Smithsonian’s $2 Billion Overhaul Places Emphasis on Art

That is, if Washington infighting doesn't get in the way.

Render of Smithsonian master planPhoto via: Art Daily
Render of the Smithsonian master plan
Photo via: Art Daily

The Smithsonian revealed yesterday the details of a $2 billion master plan to renovate its South Mall museums, which run alongside Washington D.C.’s Independence Avenue and include the Hirshhorn Museum and the Freer Sackler Gallery, the Washington Post reports.

The master plan—described as the biggest project to hit the Mall since the 1902 McMillan Plan—has been designed by the Copenhagen and New York-based architecture studio BIG (Bjarke Ingels Group). It has three main goals: to improve visitor services, to create clear entrances and connections (both underground and above ground) between the museums and gardens, and to address infrastructure needs, like renovating mechanical systems that needed replacing, including leaking roofs.

Already two years in the making, the master plan is still a long way from completion. Both the National Capital Planning Commission and the Commission of Fine Arts have to approve the proposal first, before it can go ahead. Construction won’t begin for at least another half-decade, and it is expected take between 10 to 20 years to complete. The initial cost estimate of $2 billion will be sourced from a mix of federal and private funds. However, no itemized budget has thus far been drafted.

“The master plan provides the first-ever integrative vision for the South Mall,” Wayne Clough, secretary of the Smithsonian institution, told Art Daily. “Bjarke Ingels Group has given us a plan that will offer open vistas, connected museums, galleries bathed in daylight, new performance venues, gardens that invite people into them, and it will visually attract visitors who will have an unparalleled experience,” he continued.

Several Major Projects

The master plan comprises several major projects, including the expansion of the iconic Smithsonian Castle—opened in 1855 and currently serving as the institution’s headquarters—with the addition of two underground levels of visitor amenities. The Hirshhorn Museum will also expand underground, gaining gallery space and new venues for public programing. According to the Washington Post, the currently empty Arts and Industries building would undergo renovations as well to house the American Latino Museum, which is still awaiting congressional approval.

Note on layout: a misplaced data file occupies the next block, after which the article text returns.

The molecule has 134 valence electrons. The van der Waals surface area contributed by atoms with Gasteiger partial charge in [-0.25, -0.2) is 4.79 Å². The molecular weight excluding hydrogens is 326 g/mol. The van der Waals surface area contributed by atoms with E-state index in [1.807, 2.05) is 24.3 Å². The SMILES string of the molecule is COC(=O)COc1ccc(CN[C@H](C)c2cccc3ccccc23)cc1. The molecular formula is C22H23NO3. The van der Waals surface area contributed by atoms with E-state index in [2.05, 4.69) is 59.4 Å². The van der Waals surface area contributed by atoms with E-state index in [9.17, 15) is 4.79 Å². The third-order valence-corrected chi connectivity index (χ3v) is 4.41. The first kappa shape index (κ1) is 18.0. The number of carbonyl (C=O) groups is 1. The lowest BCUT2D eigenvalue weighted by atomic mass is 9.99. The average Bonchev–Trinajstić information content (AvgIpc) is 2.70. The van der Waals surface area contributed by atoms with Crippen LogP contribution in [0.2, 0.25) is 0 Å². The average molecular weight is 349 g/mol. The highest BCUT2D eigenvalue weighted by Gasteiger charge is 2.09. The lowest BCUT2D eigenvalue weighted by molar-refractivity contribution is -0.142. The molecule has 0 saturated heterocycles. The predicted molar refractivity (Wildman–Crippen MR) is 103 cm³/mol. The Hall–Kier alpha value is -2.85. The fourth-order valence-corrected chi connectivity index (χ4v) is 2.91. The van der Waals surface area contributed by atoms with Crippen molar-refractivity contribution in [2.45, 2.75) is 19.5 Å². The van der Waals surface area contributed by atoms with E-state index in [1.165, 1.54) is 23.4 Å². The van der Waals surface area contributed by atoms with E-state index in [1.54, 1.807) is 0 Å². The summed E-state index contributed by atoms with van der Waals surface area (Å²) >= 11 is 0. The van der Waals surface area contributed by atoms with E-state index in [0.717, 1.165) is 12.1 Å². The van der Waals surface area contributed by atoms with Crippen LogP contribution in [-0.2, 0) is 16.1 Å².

“It’s a great honor and a humbling challenge to reimagine one of the most significant American institutions […],” Bjarke Ingels, founding partner of BIG, told Art Daily. “[…] We have conceived a master plan for the South Mall campus as an example of radical reinterpretation. To resolve the contradictions between old and new, and to find freedom within the boundaries of strict regulation and historical preservation, we have chosen to carefully reinterpret the elements that are already present in the campus. We believe this plan holds the potential to guide the Smithsonian South Mall campus into the future while remaining firmly rooted in its heritage.”

And yet, one of the projects of this long-term overhaul might prove particularly controversial. According to the Washington Post, the Enid A. Haupt Garden—located on the roofs of the National Museum of African Art, the Arthur M. Sackler Gallery, and the S. Dillon Ripley Center—would be replaced by a modern green space surrounded by skylights, aimed at flooding the galleries with natural light.

“This is meant to draw more people in, to create a hub, create more activity,” Kirk Savage, a professor of history of art and architecture at the University of Pittsburgh, told the Washington Post. “And let’s face it, that’s what museums have to do now. I understand the rationale for it, but I like the [Haupt] garden. It’s a little refuge, an oasis.”


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